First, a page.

As I was waiting in line for my overpriced cup of coffee the other morning, I couldn’t help but notice that many holiday items were on sale. Just what someone needs, another deluxe cup to store your designer blend of joe. Not to mention, half of them don’t even fit properly in a cup holder!
How many of you have received a cup or some other trinket that you use for a while and it ends up in some drawer or cabinet and eventually into storage or out the door? I don’t know about you, but I have all the cups I need. Plus, if I need another, I’d like to pick out my own. I hope I’m not offending anyone who has given me a cup over the years, but this is all part of a big point I’m trying to make.
Nothing was more gratifying to me than selling my humble little practice this past year and going through everything and discarding the underused items. So refreshing! It really reminds one of how much time and money we spend on things that don’t really matter.
Life is full of choices and daily decisions. We see flashing lights at home on the microwave and cooktop. (I would say VCR but that would date me.) In fact, did you know that they now sell insurance for your waterline from your home to the street! For a small monthly fee of course. I invite all of you who have had a waterline break in your front yard to email me with the disaster’s details. The point I’m trying to make is that to be successful and accomplish your goals, you need to be consistent and disciplined and stick to your principles, whatever they may be.
From home to the office
Clutter in life easily extends to your practice and can influence your interaction with staff, patients and family. I hope it’s not just me, but how many of you have a drawer, cabinet or, worse yet, an entire room in your office full of items you don’t use? Free cases of brackets or appliances to try, only to retire them to their rightful place or not know where they are when the patient breaks or loses one of them. Archwire forms and shapes that you were convinced were going to change your results for the better, reduce treatment time or make it easier chairside for you and or your staff, that now don’t coordinate properly with your current system.
What about noncompliance devices and other appliances such as Class II corrector intro kits that of course have one size that you usually need and many others that collect dust over the years only to be retired with the lip bumpers and the like.
As the editorial director of a highly respected magazine that is supported by advertisers of these products, I am not for a moment suggesting you not try new things, change your technique or never change. What I am suggesting is that your practice, and life in general, follow some path that only you can chart, and stick to it. Deciding on your path, treatment philosophy and method is up to you. It’s a combination of your training, experience, personal beliefs and, to a large degree, your personality.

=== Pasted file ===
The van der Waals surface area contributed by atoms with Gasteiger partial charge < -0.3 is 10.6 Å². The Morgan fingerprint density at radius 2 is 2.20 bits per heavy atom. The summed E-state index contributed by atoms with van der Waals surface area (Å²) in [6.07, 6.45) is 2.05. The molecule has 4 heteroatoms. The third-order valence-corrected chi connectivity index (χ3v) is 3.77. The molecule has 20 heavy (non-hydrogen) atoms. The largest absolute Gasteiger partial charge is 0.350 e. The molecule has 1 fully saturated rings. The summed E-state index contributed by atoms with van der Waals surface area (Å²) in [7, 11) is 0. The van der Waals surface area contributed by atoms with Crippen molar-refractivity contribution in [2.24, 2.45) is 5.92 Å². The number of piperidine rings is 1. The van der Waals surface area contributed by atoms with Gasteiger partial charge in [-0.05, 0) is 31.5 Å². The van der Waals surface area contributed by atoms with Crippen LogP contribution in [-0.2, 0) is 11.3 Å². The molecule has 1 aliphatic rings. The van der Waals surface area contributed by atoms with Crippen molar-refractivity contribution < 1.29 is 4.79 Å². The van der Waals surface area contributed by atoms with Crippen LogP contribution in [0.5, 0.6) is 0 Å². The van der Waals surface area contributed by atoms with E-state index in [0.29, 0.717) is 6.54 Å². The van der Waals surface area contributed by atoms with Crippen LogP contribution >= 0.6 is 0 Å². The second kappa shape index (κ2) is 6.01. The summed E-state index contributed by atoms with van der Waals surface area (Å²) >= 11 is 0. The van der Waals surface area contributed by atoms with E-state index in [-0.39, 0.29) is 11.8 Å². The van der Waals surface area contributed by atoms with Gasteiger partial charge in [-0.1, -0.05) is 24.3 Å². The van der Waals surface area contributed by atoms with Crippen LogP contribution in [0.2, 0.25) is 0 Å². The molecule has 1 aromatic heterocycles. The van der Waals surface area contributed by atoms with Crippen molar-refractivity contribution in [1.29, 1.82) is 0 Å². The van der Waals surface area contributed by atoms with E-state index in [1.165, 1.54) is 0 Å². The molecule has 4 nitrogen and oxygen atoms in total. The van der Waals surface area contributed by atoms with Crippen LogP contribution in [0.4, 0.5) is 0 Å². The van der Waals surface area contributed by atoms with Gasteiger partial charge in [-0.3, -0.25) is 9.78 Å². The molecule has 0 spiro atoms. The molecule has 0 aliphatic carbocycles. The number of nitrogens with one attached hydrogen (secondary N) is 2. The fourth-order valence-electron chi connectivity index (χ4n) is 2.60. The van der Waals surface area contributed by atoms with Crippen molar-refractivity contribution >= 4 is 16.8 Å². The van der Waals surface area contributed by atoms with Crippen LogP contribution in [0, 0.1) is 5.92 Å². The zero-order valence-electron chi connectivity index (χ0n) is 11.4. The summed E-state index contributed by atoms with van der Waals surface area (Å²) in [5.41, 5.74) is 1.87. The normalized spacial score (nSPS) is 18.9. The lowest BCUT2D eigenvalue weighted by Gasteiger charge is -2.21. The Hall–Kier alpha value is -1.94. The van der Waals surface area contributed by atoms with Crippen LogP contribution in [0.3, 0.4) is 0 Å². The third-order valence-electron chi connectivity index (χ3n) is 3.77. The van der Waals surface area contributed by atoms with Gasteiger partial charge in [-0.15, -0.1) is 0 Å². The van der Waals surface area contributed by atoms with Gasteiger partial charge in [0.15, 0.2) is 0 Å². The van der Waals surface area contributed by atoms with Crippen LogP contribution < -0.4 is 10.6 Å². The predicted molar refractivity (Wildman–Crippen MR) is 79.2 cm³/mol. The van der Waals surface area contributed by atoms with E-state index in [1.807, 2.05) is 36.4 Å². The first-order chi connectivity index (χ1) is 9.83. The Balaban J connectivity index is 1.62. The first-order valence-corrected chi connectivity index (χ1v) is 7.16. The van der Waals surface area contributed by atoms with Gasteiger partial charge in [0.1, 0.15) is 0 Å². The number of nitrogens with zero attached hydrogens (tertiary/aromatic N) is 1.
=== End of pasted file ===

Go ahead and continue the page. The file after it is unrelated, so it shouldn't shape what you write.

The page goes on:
I have seen far too many orthodontists and others latch on to a recommended treatment philosophy or management style that doesn’t fit them. Things usually end badly. Worse yet, many times we are encouraged by patients or others to do things out of our comfort, training or experience zone. For instance, you may want to emphasize adult treatment. Many orthodontists are taking special courses to emphasize facial aesthetics, including adding services such as injectables and learning a new process of arranging teeth. After years of ignorance, I have decided to utilize TADs in my practice. (I’ve decided they are not going away!)
My advice to you
If there is one thing that you should do going into the new year, I suggest you start saving copies of Orthotown. As the magazine’s editorial director for the last five years, I’ve written approximately 50 columns. I see how valuable this free resource is for young and seasoned practitioners.
Our content is organized into three distinct areas (marketing, management and mechanics). If you think carefully, everything that happens in an orthodontic practice involves these elements of practice. You get the patients (marketing), you work on the patients (mechanics) and you count the money (management). And, if you simplify your workflow into this system, or adopt one of your own, I trust you will streamline your life and practice.
Some of the finest contributors and leaders in the field have shared valuable information with you this past year and I am personally grateful for their continued contribution! Speaking of treatment, do you have a streamlined way to diagnose and explain things to your staff and patients? I have basically organized my practice around my Treatment by Twelves system.
Treatment by Twelves involves:
Managing the first 12 permanent teeth erupting into the mouth, which may involve interceptive and/or Phase 1 comprehensive treatment.
The next 12 permanent teeth then begin to erupt. During this period many practitioners elect to initiate care in one comprehensive approach.
Lastly, after the 12-year molars erupt, Phase 2 treatment begins, or comprehensive or limited care may begin and end.
It’s that simple!
I encourage all of you to share your treatment protocols, photos and summaries of your favorite patient cases on Orthotown’s message boards. Your experiences, successes and struggles will help your peers improve their own clinical practice, which is a major component of our online community. Happy sharing!